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Do Birds of a Methodological Feather Flock Together? (306677)*Carrie E Fry, Harvard University
Laura Anne Hatfield, Harvard Medical School
Keywords: causal inference, quasi-experimental design, counterfactuals, estimands, interrupted time series, difference-in-differences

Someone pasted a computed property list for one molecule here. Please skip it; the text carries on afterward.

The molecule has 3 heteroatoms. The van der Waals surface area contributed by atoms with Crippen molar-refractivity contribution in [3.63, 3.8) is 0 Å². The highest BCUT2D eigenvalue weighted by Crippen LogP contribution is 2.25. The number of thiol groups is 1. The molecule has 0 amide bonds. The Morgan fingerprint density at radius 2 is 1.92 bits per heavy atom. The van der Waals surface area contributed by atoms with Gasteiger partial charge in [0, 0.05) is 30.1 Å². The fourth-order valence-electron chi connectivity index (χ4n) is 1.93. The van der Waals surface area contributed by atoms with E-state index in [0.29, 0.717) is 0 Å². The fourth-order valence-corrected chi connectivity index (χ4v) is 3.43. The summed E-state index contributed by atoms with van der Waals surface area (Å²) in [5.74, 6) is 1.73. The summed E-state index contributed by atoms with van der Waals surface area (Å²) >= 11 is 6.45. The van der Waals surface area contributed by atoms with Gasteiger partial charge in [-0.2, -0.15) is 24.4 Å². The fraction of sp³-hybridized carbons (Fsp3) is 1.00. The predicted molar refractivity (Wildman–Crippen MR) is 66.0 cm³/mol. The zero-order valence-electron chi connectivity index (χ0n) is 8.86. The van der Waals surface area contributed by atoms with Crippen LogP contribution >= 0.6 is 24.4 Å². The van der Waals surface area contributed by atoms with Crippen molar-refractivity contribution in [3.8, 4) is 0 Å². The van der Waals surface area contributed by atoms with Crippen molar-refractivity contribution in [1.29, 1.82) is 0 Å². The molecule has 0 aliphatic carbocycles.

One of the most commonly-used study set-ups in health policy evaluation involves the comparison of observations before and after intervention in a treated and comparison group. There are at least two frequently-used designs that make these comparisons: difference-in-differences (DID) and comparative interrupted time series (CITS). Both methods quantify the change in the treated group relative to the change in the comparison group before and after intervention and rely on counterfactual assumptions that are untestable. Despite their similarities, the methodological literature that develops CITS lacks the mathematical formality established for DID. In this paper, we identify the estimands for CITS via the potential outcomes framework and compare these to their DID counterparts. We show that the counterfactual assumptions for CITS and DID are similar, but the target estimands differ and the estimation of the treatment effect is constrained differently in each method. We suggest that the choice between CITS and DID relies on understanding the data generating mechanism to determine which set of constraints, assumptions, and target parameters are more relevant.